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With 'Trojan Horse' Animation, 'Yasuke' Creators Honor True Story Of Black Samurai


Not much is known about the first Black samurai in feudal Japan. And spoiler alert here, he apparently did exist. And he's now the center of a new anime series on Netflix that introduces his story to an American audience. It's called "Yasuke." And as NPR's Andrew Limbong reports, it takes a fantastic approach to history.




LIMBONG: Giant mechas with long guns and blades for arms mow down soldiers left and right.


UNIDENTIFIED VOICE ACTOR #1: (As character, screaming).

LIMBONG: Sorcerers cast beams of arrows as opposing sorcerers summon shields of energy to protect themselves.


LIMBONG: A lavishly violent and bloody scene as dense and surreal as any Hieronymus Bosch depiction of hell, the show's creator LeSean Thomas took a few liberties with the historical record.

LESEAN THOMAS: Knowing that we were going to be Trojan-horsing this story through the medium, the beautiful medium of Japanese anime, why not?

LIMBONG: Thomas is an animator based in Tokyo. He worked with the acclaimed Japanese studio MAPPA to make the show. Thomas first heard about Yasuke through a Japanese children's book from the 1960s.

THOMAS: Yeah. I saw these images of a bald Black man with a sword, where he was wearing one of those ruffled neck fashions that was worn during that time period.

LIMBONG: You know the ruff, that white collar thing worn by 16th century Elizabethans. Anyway, Thomas checked around and found out that the guy actually existed, that the Black samurai served in the 1500's under Oda Nobunaga, one of the great unifiers of Japan. And that's pretty much all Thomas had to go off, which, in a way, gave him more freedom. The Yasuke of the show, voiced by LaKeith Stanfield, is a washed-up ex-samurai loner who finds himself in the care of a young child with special abilities.


LAKEITH STANFIELD: (As Yasuke) Where I'm from, every man and woman cares for every child. It is our duty to make sure every child is safe.

LIMBONG: Instead of the ruffled collar from the children's book, this Yasuke is in tattered ropes. Instead of being bald, he's got dreads, which was a big deal for musician Flying Lotus, who was an executive producer on the show.

FLYING LOTUS: It's a dream come true.


FLYING LOTUS: (Singing) Brought in a world.

To have your imprint on a series and have a character who's got your same hairstyle and all that, you know, it's like...

LIMBONG: He's worked in animation before, but this was his first time doing more than just the music - actually having a hand in crafting the story, putting his lifelong anime fandom to good use.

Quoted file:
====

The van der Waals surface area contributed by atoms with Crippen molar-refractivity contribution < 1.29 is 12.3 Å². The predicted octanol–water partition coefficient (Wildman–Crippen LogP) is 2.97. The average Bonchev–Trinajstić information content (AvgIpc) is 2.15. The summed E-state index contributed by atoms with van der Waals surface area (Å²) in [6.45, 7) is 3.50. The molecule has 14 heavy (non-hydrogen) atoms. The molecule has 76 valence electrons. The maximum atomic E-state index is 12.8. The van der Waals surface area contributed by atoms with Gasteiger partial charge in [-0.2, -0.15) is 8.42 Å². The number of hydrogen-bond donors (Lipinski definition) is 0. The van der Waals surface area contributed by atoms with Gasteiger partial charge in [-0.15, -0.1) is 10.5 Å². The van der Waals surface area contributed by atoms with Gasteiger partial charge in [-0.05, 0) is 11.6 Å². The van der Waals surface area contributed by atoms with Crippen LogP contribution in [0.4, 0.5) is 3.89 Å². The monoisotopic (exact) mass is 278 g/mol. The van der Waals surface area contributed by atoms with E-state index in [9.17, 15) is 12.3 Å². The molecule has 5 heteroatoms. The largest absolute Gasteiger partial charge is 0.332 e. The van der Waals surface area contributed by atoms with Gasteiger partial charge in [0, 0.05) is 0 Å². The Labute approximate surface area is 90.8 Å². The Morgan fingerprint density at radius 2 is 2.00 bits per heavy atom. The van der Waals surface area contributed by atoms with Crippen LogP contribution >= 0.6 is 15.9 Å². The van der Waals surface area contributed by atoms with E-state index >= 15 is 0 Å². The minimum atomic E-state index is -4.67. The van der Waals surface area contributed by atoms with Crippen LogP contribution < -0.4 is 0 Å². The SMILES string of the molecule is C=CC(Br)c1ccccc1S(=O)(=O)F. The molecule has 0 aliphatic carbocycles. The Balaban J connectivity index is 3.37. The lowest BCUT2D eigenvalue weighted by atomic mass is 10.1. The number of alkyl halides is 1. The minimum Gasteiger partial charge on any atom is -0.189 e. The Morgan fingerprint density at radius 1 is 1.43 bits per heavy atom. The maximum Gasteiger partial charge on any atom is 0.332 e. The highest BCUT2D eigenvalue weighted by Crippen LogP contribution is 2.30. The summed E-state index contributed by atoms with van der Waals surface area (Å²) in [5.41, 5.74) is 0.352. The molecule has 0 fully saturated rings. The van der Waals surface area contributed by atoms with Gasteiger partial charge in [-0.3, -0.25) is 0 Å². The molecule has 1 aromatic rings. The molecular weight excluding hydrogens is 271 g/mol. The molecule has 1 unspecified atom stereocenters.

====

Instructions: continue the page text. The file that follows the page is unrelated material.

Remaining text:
FLYING LOTUS: It feels right. It feels like we're honoring Yasuke's story while telling some new, fresh things, new ideas, bringing new music and sounds forward and a lot of things we just haven't seen before, unfortunately.

LIMBONG: Though there have been a few, it's still uncommon to see Black characters in anime. Flying Lotus told me about seeing a "Dragon Ball" movie in theaters a while back.

FLYING LOTUS: Nothing but Black kids in the audience. Nothing but - and I was like, oh, man, all we got is Piccolo, man. Like, Piccolo, don't count.


UNIDENTIFIED VOICE ACTOR #2: (As Piccolo) All right. Steady now.

LIMBONG: If you're not a "Dragon Ball" fan, Piccolo sort of counts as a person of color in that he's green, which for a while had to do.


UNIDENTIFIED VOICE ACTOR #2: (As Piccolo) This one's for Gohan and Goku.

FLYING LOTUS: He's kind of a brother. Kind of. Kind of.

LIMBONG: But now?

YOSHIKO OKUYAMA: Japanese values are really changing.

LIMBONG: Yoshiko Okuyama is a professor of Japanese studies at the University of Hawaii. She specializes in film and Japanese comics, or manga. She says current population trends in Japan have made the country more welcoming to foreigners. And that's reflected in the country's pop culture.

OKUYAMA: That shows that a recent interest in portraying Yasuke as either side character main or character.

LIMBONG: In the past few years, Okuyama says there have been movies and manga either about or drawing inspiration from the historical figure Yasuke.

OKUYAMA: That kind of spotlight is an indication of Japanese interest in multiculturalism.

LIMBONG: And that interest in multiculturalism slices both ways. Here's "Yasuke" creator LeSean Thomas again.

THOMAS: We are, you know, obsessed with the fantastical and the spectacle of things. And I think "Yasuke" fits in that category considering how much we love, you know, East Asian pop culture, in particular samurai culture and Japanese culture.

LIMBONG: Thomas is a Black man from the Bronx, living in Japan, working in a primarily Japanese art form. And he's seen his share of gatekeepers and snobs trying to define what makes so-called real anime. He compared the form to food.

THOMAS: Platforms like Netflix are trying to make anime spaghetti. You know, everybody loves spaghetti.

LIMBONG: No matter where you're from, as long as it's good. Andrew Limbong, NPR News.


FLYING LOTUS: (Singing) A whole new identity, can't you see? Black gold of the sun. Open up your eyes. Open up your heart, and feel the sunshine. Let love in. I just want to be where I'm supposed to be. Transcript provided by NPR, Copyright NPR.

Andrew Limbong is a reporter for NPR's Arts Desk, where he does pieces on anything remotely related to arts or culture, from streamers looking for mental health on Twitch to Britney Spears' fight over her conservatorship. He's also covered the near collapse of the live music industry during the coronavirus pandemic. He's the host of NPR's Book of the Day podcast and a frequent host on Life Kit.